The City of Cologne expects further population growth and increasing commuter flows in the future and is thus facing numerous challenges. “Simply shifting motorised private transport to public transport will not solve the city’s traffic and transport problems,” explains Detlef Kuck, Ford Research, who supported the project by contributing the relevant technical expertise. “Many local public transport lines are already overloaded and cannot be easily expanded.”
Can MaaS services, such as car sharing and ridepooling, be a useful addition? The aim of the study was to examine different mobility scenarios and thus to evaluate the operational performance of MaaS concepts as well as their impact on infrastructure and the environment.
Transport modelling offers a glimpse into the future
Based on PTV software, the experts developed a transport model, visualising the current situation in Cologne. The project team analysed an inner-city reference area of 107 km² and merged data on the general traffic volume with information on the transport zones, including public transport data provided by the public transport authorities Kölner Verkehrsbetriebe and Verkehrsverbund Rhein-Sieg. It was thus possible to create a precise picture of where people start their journey and which destination they travel to. In addition, the researchers identified 2,800 locations suitable for potential boarding and alighting of passengers, so-called pick-up and drop-off points.
The model helped examine the following issues:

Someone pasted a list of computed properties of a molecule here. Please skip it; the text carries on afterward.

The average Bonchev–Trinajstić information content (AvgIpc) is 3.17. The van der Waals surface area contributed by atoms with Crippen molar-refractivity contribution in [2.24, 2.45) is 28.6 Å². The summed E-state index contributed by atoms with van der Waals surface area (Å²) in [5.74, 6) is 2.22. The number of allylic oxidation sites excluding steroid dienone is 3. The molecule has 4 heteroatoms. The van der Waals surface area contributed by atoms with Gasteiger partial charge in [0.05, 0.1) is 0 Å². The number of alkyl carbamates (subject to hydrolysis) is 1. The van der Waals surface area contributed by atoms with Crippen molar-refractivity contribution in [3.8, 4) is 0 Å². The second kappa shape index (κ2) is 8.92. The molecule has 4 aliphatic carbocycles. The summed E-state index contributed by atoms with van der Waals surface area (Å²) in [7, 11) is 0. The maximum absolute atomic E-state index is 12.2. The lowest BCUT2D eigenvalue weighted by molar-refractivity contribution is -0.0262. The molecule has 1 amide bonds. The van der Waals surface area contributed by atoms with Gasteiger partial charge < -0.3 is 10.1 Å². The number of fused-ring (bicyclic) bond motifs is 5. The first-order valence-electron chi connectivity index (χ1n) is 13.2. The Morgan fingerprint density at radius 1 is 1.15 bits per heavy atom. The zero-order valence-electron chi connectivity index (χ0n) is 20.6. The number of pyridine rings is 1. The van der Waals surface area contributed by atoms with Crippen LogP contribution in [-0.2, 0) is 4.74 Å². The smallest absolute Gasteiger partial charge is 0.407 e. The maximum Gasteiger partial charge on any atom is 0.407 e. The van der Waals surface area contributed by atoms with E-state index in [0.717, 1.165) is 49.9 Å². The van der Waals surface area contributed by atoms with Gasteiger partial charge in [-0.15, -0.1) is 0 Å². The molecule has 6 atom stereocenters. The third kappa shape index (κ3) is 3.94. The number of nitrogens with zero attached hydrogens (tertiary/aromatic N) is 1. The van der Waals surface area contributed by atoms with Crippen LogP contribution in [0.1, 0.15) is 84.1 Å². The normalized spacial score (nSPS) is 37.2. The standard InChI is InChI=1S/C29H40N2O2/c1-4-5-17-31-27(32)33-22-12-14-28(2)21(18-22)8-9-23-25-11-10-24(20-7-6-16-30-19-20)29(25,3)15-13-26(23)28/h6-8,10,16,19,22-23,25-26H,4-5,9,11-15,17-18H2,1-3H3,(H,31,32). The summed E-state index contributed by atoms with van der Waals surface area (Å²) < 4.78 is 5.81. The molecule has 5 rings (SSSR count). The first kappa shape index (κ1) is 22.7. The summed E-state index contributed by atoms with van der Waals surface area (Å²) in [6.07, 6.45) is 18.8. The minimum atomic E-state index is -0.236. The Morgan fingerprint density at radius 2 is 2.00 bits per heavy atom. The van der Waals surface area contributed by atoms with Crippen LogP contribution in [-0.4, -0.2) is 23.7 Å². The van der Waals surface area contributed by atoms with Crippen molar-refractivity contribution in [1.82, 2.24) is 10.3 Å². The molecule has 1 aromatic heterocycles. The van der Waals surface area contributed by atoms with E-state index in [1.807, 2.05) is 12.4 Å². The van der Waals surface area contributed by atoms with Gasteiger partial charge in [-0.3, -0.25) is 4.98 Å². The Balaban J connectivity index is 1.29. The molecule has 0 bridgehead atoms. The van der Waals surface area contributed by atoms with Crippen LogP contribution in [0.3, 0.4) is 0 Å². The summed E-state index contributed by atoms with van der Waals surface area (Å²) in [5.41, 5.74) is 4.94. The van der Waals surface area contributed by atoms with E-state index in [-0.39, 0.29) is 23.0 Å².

- What should future ride sharing services look like in order to have a positive effect on traffic and transport in Cologne?
- How many vehicles are required to make the service attractive and to avoid long waiting and travel times caused by detours?
- How should each transport mode be configured, for example in terms of speed, number of seats, etc.
The most important findings
Various conceivable scenarios were simulated. For example, the percentage share of ride sharing in the modal split (allocation of transport demand to different modes of transport) was varied based on the following scenarios: What would happen if ride sharing services covered three percent of Cologne’s transport volume (a realistic figure according to experts in this field)? Or if 60% or even 100% of motorised private transport was replaced by ride sharing?
The key findings of the study include:
- In order to ensure a modal share of ride sharing of 3% throughout the city centre, Cologne would need 300 vehicles that serve an average of 1.62 passengers per trip.
- This would mean 3% less parking.
- Each vehicle could carry around 130 passengers per day.
- In this scenario, an additional journey time of less than ten minutes would be required compared to a trip by car.
- However, there are no significant effects on transport and the environment in the 3 % ride sharing scenario.
- In a scenario where motorised private transport is completely replaced by ride sharing and public transport, CO2 emissions would be reduced by 31% and NOx (at the measuring points) by 92%.
- As a result, only 8.1% of the passenger cars registered in Cologne today would still be needed.
“In order to be able to shape future mobility in a sustainable way, it is important to know and understand the full range of relevant effects that these new services might have on transport and the environment,” says Dirk Franke from PTV Group. “The study provides the City of Cologne with an excellent basis for discussion and decision making in order to set the course for new, sustainable Mobility as a Service offerings.
MaaS solutions by PTV
Other cities are also preparing for radical changes in mobility. PTV has already conducted similar analyses for Lisbon, Oslo, Stuttgart and Zurich. The company offers a broad portfolio of technologies for modelling, simulating, operating and controlling new mobility services such as mobility as a service, ride sharing or autonomous driving. PTV thus supports various stakeholders in developing successful business models and shaping the mobility of tomorrow.